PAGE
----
By: Vincent Ventura
From teachers to tour guides, everyone told me to go to Istanbul – they told me it was the place to travel to. So diligently I heeded their advice, and booked a flight there after my semester studying abroad.
The city of Istanbul is a clash of culture, split between the European and Asian continents. Here, the traditions of the east meet the conventions of the west. The result is an expansive metropolis with glittering mosques and unbelievable food. Population: 11 million.
The most memorable aspect of my trip to Istanbul was a visit to a traditional hamam or Turkish bath. Like a sauna, Turkish baths use steam heat, but also utilize running water and attendants to wash guests. Apparently it felt like a human carwash and after, I would feel cleaner than I ever did in my life. Cool!
After a visit to the Grand Bazaar we approached the Cağaloğlu Hamam and I started to feel nervous for some reason. Suddenly, I felt like I was in sixth grade again finding out that I had to change for gym class again. For the first time, I think I was truly registering what I was about to do. Basically, I was volunteering to have my out-of-shape body power-washed by some, strange Turkish man. This didn’t seem that weird until we were selecting our treatments. Was it truly worth it? I had never been to a spa before, and I felt kind of intimidated.
At that precise moment, I remembered how long it was since I had a nice, hot shower. Traveling nonstop for several days can leave you very dirty and exhausted, you know? So I followed my gut, and signed up for an exfoliation treatment. Separated by gender, I said goodbye to my friend Holly, and was guided to a personal changing room and I disrobed. I began to question my decision when I stepped out in my towel loincloth and wooden sandals. I felt like Tarzan only heavier, confused and in the middle of Istanbul. I sucked in my stomach a little bit more as I walked into the main room.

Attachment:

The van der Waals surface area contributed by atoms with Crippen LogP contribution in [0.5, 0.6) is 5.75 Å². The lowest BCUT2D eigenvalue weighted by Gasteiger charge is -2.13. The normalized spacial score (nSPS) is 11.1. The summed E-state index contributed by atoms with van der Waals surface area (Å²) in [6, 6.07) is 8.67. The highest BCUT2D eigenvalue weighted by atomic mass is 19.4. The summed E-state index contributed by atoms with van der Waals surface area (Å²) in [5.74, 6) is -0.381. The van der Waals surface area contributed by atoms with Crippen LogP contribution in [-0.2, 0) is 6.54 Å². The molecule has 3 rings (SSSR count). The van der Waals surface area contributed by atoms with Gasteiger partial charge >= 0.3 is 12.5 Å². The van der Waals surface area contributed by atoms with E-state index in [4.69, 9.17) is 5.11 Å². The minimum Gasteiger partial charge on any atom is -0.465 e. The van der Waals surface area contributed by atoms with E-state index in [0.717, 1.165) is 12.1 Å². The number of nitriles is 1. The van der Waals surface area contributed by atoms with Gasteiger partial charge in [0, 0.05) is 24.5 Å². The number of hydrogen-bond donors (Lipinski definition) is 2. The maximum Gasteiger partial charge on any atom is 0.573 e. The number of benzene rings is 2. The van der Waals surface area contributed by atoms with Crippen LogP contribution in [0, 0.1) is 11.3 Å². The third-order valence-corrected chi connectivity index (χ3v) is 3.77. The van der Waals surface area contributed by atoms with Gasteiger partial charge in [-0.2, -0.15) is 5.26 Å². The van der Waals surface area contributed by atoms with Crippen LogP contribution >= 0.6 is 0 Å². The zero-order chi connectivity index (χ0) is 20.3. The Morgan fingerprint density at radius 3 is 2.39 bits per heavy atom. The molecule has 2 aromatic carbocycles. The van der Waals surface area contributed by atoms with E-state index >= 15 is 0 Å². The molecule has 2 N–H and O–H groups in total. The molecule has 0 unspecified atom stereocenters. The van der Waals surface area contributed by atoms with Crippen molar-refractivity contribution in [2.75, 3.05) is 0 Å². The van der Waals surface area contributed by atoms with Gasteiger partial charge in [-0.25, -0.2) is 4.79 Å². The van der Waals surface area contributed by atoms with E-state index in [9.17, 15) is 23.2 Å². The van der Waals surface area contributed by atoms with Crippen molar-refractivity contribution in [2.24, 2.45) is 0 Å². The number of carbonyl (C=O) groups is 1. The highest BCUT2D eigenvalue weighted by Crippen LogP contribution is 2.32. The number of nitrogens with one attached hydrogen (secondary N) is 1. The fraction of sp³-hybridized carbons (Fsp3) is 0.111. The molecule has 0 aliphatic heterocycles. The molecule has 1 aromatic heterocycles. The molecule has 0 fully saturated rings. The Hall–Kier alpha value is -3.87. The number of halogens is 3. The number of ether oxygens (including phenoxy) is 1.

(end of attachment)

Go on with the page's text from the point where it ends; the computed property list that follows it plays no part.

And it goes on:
Historically, Turkish baths or hamams were public baths that served two purposes: 1) To get clean both for hygienic and religious regions and 2) to provide a place to socialize (just like the Roman baths that historically preceded them). The Cağaloğlu Hamam was a historic hamam and has been in continuous operation since 1741, serving royalty, politicians, and Cameron Diaz. A large Turkish man points to a small alcove, where I sat and waited for my towel-clad attendant. There, I marveled in the gorgeous Ottoman architecture, glistening in the steam heat. Nothing too strange happened…yet.
Fifteen minutes later, my attendant arrived and led me to an alcove in the main room, next to a fountain. The central part of the hamam featured an impressive dome, traces of light filtering through the tiny windows. I sat down on the marble ground, covered in sweat and the attendant began to flick water all over my body. He then took a special, textured cloth and began to scrub me down. By scrub down, I mean intensely and forcibly cleaning me, head to toe, everywhere my towel wasn’t covering. Not going to lie, I’m pretty sure my mouth was open for the duration of it. The attendant pointed to a residue forming around his cloth, and then gestured towards me. “Your skin” he made out in broken-English. I was even more dumbfounded.
He finished the treatment by covering me in suds and scrubbing me down again, this time with something that looked like a mop. He moved me around to scrub my head, back and legs, and splashed the soap off with delightfully hot water from the fountain. As someone who probably takes too much time in the shower, I was in absolute bliss. He bowed and left me, and I sat there for a little while longer in the steam heat, marveling over where I was, and what I was doing. When I decided to leave the main room, I was wrapped tightly in new, plush towels and guided back to my changing room. I sat outside, and ordered a tea.
Even though I was hesitant at first, I’m really happy I did the hamam – it was the perfect break from the hustle and bustle of Istanbul. Although some people may say that hamams are touristy, they are part of a timeless tradition that is still appreciated by the locals of Istanbul. In fact, it is a tradition for bridal parties to indulge in treatments at hamams before weddings. If you have the opportunity, hamams are the ultimate way to unwind while exploring Turkish culture.
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